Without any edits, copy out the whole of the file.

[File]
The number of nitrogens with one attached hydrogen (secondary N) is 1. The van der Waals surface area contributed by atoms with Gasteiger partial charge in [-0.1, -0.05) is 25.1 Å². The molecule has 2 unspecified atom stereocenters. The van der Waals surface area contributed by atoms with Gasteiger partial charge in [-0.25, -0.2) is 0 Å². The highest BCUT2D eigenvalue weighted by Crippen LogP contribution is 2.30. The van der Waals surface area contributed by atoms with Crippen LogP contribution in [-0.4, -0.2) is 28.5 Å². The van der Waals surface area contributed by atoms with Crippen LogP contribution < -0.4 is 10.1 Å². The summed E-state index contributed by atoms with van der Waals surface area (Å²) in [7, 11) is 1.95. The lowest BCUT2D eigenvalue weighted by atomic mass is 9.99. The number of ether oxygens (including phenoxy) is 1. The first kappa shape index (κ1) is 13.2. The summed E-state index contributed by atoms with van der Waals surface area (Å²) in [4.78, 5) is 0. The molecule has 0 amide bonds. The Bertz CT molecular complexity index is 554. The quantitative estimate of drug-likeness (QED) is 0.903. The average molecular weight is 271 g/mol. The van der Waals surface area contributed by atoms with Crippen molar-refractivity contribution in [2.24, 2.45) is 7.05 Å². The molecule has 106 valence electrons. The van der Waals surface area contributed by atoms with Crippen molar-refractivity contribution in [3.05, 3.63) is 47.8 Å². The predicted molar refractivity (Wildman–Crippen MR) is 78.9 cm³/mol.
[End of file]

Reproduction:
The number of nitrogens with one attached hydrogen (secondary N) is 1. The van der Waals surface area contributed by atoms with Gasteiger partial charge in [-0.1, -0.05) is 25.1 Å². The molecule has 2 unspecified atom stereocenters. The van der Waals surface area contributed by atoms with Gasteiger partial charge in [-0.25, -0.2) is 0 Å². The highest BCUT2D eigenvalue weighted by Crippen LogP contribution is 2.30. The van der Waals surface area contributed by atoms with Crippen LogP contribution in [-0.4, -0.2) is 28.5 Å². The van der Waals surface area contributed by atoms with Crippen LogP contribution < -0.4 is 10.1 Å². The summed E-state index contributed by atoms with van der Waals surface area (Å²) in [7, 11) is 1.95. The lowest BCUT2D eigenvalue weighted by atomic mass is 9.99. The number of ether oxygens (including phenoxy) is 1. The first kappa shape index (κ1) is 13.2. The summed E-state index contributed by atoms with van der Waals surface area (Å²) in [4.78, 5) is 0. The molecule has 0 amide bonds. The Bertz CT molecular complexity index is 554. The quantitative estimate of drug-likeness (QED) is 0.903. The average molecular weight is 271 g/mol. The van der Waals surface area contributed by atoms with Crippen molar-refractivity contribution in [2.24, 2.45) is 7.05 Å². The molecule has 106 valence electrons. The van der Waals surface area contributed by atoms with Crippen molar-refractivity contribution in [3.05, 3.63) is 47.8 Å². The predicted molar refractivity (Wildman–Crippen MR) is 78.9 cm³/mol.